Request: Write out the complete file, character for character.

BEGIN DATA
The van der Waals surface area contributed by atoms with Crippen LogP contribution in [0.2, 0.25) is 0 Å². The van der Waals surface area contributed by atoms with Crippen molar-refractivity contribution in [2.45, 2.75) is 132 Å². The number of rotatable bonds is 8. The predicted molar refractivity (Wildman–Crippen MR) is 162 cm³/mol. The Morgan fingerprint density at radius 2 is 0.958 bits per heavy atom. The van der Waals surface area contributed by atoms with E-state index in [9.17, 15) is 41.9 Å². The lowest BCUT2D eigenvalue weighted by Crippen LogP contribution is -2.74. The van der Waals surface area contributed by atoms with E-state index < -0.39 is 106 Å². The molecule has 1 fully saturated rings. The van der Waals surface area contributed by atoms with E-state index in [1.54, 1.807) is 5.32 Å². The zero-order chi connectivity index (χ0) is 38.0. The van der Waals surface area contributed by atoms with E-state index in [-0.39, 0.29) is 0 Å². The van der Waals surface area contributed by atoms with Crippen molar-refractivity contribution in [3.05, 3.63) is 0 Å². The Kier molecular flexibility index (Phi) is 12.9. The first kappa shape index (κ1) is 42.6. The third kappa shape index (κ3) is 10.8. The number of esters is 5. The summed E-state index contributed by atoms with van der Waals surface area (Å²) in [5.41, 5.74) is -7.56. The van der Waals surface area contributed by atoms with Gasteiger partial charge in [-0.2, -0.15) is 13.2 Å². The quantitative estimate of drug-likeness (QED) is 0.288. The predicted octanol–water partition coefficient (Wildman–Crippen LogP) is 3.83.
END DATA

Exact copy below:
The van der Waals surface area contributed by atoms with Crippen LogP contribution in [0.2, 0.25) is 0 Å². The van der Waals surface area contributed by atoms with Crippen molar-refractivity contribution in [2.45, 2.75) is 132 Å². The number of rotatable bonds is 8. The predicted molar refractivity (Wildman–Crippen MR) is 162 cm³/mol. The Morgan fingerprint density at radius 2 is 0.958 bits per heavy atom. The van der Waals surface area contributed by atoms with E-state index in [9.17, 15) is 41.9 Å². The lowest BCUT2D eigenvalue weighted by Crippen LogP contribution is -2.74. The van der Waals surface area contributed by atoms with E-state index < -0.39 is 106 Å². The molecule has 1 fully saturated rings. The van der Waals surface area contributed by atoms with E-state index in [1.54, 1.807) is 5.32 Å². The zero-order chi connectivity index (χ0) is 38.0. The van der Waals surface area contributed by atoms with E-state index in [-0.39, 0.29) is 0 Å². The van der Waals surface area contributed by atoms with Crippen molar-refractivity contribution in [3.05, 3.63) is 0 Å². The Kier molecular flexibility index (Phi) is 12.9. The first kappa shape index (κ1) is 42.6. The third kappa shape index (κ3) is 10.8. The number of esters is 5. The summed E-state index contributed by atoms with van der Waals surface area (Å²) in [5.41, 5.74) is -7.56. The van der Waals surface area contributed by atoms with Gasteiger partial charge in [-0.2, -0.15) is 13.2 Å². The quantitative estimate of drug-likeness (QED) is 0.288. The predicted octanol–water partition coefficient (Wildman–Crippen LogP) is 3.83.